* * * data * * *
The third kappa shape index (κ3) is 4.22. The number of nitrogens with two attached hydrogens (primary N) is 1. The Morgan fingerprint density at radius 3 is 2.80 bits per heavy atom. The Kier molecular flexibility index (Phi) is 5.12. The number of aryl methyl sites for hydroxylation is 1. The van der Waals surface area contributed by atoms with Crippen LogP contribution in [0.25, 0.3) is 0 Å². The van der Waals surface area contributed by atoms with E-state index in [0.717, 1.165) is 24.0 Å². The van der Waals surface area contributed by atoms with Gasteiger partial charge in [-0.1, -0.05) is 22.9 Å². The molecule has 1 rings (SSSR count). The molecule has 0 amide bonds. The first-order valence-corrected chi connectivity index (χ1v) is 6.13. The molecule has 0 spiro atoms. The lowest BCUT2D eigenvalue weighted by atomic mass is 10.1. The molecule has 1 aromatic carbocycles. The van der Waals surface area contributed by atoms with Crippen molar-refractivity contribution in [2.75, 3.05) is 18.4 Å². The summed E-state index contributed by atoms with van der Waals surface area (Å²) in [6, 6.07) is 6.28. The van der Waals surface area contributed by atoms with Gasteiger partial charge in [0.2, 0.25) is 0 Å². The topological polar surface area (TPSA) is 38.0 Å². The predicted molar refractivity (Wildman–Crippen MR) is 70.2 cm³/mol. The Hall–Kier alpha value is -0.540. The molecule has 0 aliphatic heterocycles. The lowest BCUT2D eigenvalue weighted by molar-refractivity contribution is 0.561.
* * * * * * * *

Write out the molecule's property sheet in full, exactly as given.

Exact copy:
The third kappa shape index (κ3) is 4.22. The number of nitrogens with two attached hydrogens (primary N) is 1. The Morgan fingerprint density at radius 3 is 2.80 bits per heavy atom. The Kier molecular flexibility index (Phi) is 5.12. The number of aryl methyl sites for hydroxylation is 1. The van der Waals surface area contributed by atoms with Crippen LogP contribution in [0.25, 0.3) is 0 Å². The van der Waals surface area contributed by atoms with E-state index in [0.717, 1.165) is 24.0 Å². The van der Waals surface area contributed by atoms with Gasteiger partial charge in [-0.1, -0.05) is 22.9 Å². The molecule has 1 rings (SSSR count). The molecule has 0 amide bonds. The first-order valence-corrected chi connectivity index (χ1v) is 6.13. The molecule has 0 spiro atoms. The lowest BCUT2D eigenvalue weighted by atomic mass is 10.1. The molecule has 1 aromatic carbocycles. The van der Waals surface area contributed by atoms with Crippen molar-refractivity contribution in [2.75, 3.05) is 18.4 Å². The summed E-state index contributed by atoms with van der Waals surface area (Å²) in [6, 6.07) is 6.28. The van der Waals surface area contributed by atoms with Gasteiger partial charge in [0.2, 0.25) is 0 Å². The topological polar surface area (TPSA) is 38.0 Å². The predicted molar refractivity (Wildman–Crippen MR) is 70.2 cm³/mol. The Hall–Kier alpha value is -0.540. The molecule has 0 aliphatic heterocycles. The lowest BCUT2D eigenvalue weighted by molar-refractivity contribution is 0.561.